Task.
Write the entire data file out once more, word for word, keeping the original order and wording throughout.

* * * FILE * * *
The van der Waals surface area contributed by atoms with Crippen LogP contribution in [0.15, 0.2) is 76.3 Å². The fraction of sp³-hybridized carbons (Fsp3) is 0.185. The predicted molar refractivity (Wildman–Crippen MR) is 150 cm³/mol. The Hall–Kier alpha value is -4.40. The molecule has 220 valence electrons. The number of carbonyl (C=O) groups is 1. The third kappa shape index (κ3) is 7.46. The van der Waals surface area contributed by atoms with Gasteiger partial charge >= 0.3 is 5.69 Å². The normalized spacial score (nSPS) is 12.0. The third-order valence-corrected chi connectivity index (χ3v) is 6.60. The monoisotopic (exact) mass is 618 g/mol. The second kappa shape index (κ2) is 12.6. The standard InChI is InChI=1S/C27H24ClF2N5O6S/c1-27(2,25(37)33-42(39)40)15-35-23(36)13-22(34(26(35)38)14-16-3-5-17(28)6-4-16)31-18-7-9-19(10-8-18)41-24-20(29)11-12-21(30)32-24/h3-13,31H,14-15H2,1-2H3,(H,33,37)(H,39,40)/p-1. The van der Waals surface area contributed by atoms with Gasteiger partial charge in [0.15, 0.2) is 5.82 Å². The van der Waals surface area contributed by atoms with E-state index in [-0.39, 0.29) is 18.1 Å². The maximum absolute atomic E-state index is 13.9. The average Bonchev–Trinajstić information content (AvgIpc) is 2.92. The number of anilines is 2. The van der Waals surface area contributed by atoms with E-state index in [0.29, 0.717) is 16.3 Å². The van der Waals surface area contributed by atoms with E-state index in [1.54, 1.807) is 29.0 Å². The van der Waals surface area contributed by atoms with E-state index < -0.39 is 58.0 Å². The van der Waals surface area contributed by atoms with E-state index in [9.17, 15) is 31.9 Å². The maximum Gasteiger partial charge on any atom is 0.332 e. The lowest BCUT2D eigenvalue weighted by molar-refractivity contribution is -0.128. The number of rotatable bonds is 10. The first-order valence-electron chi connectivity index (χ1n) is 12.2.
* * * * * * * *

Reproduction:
The van der Waals surface area contributed by atoms with Crippen LogP contribution in [0.15, 0.2) is 76.3 Å². The fraction of sp³-hybridized carbons (Fsp3) is 0.185. The predicted molar refractivity (Wildman–Crippen MR) is 150 cm³/mol. The Hall–Kier alpha value is -4.40. The molecule has 220 valence electrons. The number of carbonyl (C=O) groups is 1. The third kappa shape index (κ3) is 7.46. The van der Waals surface area contributed by atoms with Gasteiger partial charge >= 0.3 is 5.69 Å². The normalized spacial score (nSPS) is 12.0. The third-order valence-corrected chi connectivity index (χ3v) is 6.60. The monoisotopic (exact) mass is 618 g/mol. The second kappa shape index (κ2) is 12.6. The standard InChI is InChI=1S/C27H24ClF2N5O6S/c1-27(2,25(37)33-42(39)40)15-35-23(36)13-22(34(26(35)38)14-16-3-5-17(28)6-4-16)31-18-7-9-19(10-8-18)41-24-20(29)11-12-21(30)32-24/h3-13,31H,14-15H2,1-2H3,(H,33,37)(H,39,40)/p-1. The van der Waals surface area contributed by atoms with Gasteiger partial charge in [0.15, 0.2) is 5.82 Å². The van der Waals surface area contributed by atoms with E-state index in [-0.39, 0.29) is 18.1 Å². The maximum absolute atomic E-state index is 13.9. The average Bonchev–Trinajstić information content (AvgIpc) is 2.92. The number of anilines is 2. The van der Waals surface area contributed by atoms with E-state index in [0.29, 0.717) is 16.3 Å². The van der Waals surface area contributed by atoms with E-state index in [1.54, 1.807) is 29.0 Å². The van der Waals surface area contributed by atoms with E-state index < -0.39 is 58.0 Å². The van der Waals surface area contributed by atoms with E-state index in [9.17, 15) is 31.9 Å². The maximum Gasteiger partial charge on any atom is 0.332 e. The lowest BCUT2D eigenvalue weighted by molar-refractivity contribution is -0.128. The number of rotatable bonds is 10. The first-order valence-electron chi connectivity index (χ1n) is 12.2.